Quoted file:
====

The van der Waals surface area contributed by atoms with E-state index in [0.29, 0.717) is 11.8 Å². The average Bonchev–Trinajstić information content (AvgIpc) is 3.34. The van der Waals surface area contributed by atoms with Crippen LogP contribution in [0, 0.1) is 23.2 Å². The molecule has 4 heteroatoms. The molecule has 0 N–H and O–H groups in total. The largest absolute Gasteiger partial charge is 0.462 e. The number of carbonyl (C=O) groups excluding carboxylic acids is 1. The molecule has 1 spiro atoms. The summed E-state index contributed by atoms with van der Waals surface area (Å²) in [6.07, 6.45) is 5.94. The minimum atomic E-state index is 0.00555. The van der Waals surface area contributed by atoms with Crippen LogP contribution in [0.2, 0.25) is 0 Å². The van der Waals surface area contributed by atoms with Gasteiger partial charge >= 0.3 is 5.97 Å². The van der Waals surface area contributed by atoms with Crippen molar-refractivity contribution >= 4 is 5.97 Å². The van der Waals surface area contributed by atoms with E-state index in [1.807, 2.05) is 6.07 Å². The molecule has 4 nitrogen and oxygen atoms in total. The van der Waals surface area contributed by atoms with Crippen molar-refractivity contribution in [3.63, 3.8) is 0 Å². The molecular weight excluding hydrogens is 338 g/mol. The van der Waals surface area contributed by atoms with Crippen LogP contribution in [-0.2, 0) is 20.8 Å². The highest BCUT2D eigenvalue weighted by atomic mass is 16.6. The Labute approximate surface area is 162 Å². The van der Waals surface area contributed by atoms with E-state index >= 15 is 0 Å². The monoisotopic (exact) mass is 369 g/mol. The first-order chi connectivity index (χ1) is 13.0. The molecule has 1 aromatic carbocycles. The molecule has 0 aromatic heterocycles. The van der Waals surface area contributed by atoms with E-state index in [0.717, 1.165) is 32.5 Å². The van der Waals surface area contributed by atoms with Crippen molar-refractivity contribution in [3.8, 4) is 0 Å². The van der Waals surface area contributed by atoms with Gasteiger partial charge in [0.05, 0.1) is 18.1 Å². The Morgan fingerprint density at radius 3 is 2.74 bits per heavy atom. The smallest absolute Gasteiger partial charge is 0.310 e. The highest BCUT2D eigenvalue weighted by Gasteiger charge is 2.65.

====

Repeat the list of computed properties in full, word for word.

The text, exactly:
The van der Waals surface area contributed by atoms with E-state index in [0.29, 0.717) is 11.8 Å². The average Bonchev–Trinajstić information content (AvgIpc) is 3.34. The van der Waals surface area contributed by atoms with Crippen LogP contribution in [0, 0.1) is 23.2 Å². The molecule has 4 heteroatoms. The molecule has 0 N–H and O–H groups in total. The largest absolute Gasteiger partial charge is 0.462 e. The number of carbonyl (C=O) groups excluding carboxylic acids is 1. The molecule has 1 spiro atoms. The summed E-state index contributed by atoms with van der Waals surface area (Å²) in [6.07, 6.45) is 5.94. The minimum atomic E-state index is 0.00555. The van der Waals surface area contributed by atoms with Crippen LogP contribution in [0.2, 0.25) is 0 Å². The van der Waals surface area contributed by atoms with Gasteiger partial charge >= 0.3 is 5.97 Å². The van der Waals surface area contributed by atoms with Crippen molar-refractivity contribution >= 4 is 5.97 Å². The van der Waals surface area contributed by atoms with E-state index in [1.807, 2.05) is 6.07 Å². The molecule has 4 nitrogen and oxygen atoms in total. The van der Waals surface area contributed by atoms with Crippen molar-refractivity contribution in [3.63, 3.8) is 0 Å². The molecular weight excluding hydrogens is 338 g/mol. The van der Waals surface area contributed by atoms with Crippen LogP contribution in [-0.2, 0) is 20.8 Å². The highest BCUT2D eigenvalue weighted by atomic mass is 16.6. The Labute approximate surface area is 162 Å². The van der Waals surface area contributed by atoms with E-state index >= 15 is 0 Å². The monoisotopic (exact) mass is 369 g/mol. The first-order chi connectivity index (χ1) is 13.0. The molecule has 1 aromatic carbocycles. The molecule has 0 aromatic heterocycles. The van der Waals surface area contributed by atoms with E-state index in [0.717, 1.165) is 32.5 Å². The van der Waals surface area contributed by atoms with Crippen molar-refractivity contribution in [3.8, 4) is 0 Å². The van der Waals surface area contributed by atoms with Gasteiger partial charge in [0.05, 0.1) is 18.1 Å². The Morgan fingerprint density at radius 3 is 2.74 bits per heavy atom. The smallest absolute Gasteiger partial charge is 0.310 e. The highest BCUT2D eigenvalue weighted by Gasteiger charge is 2.65.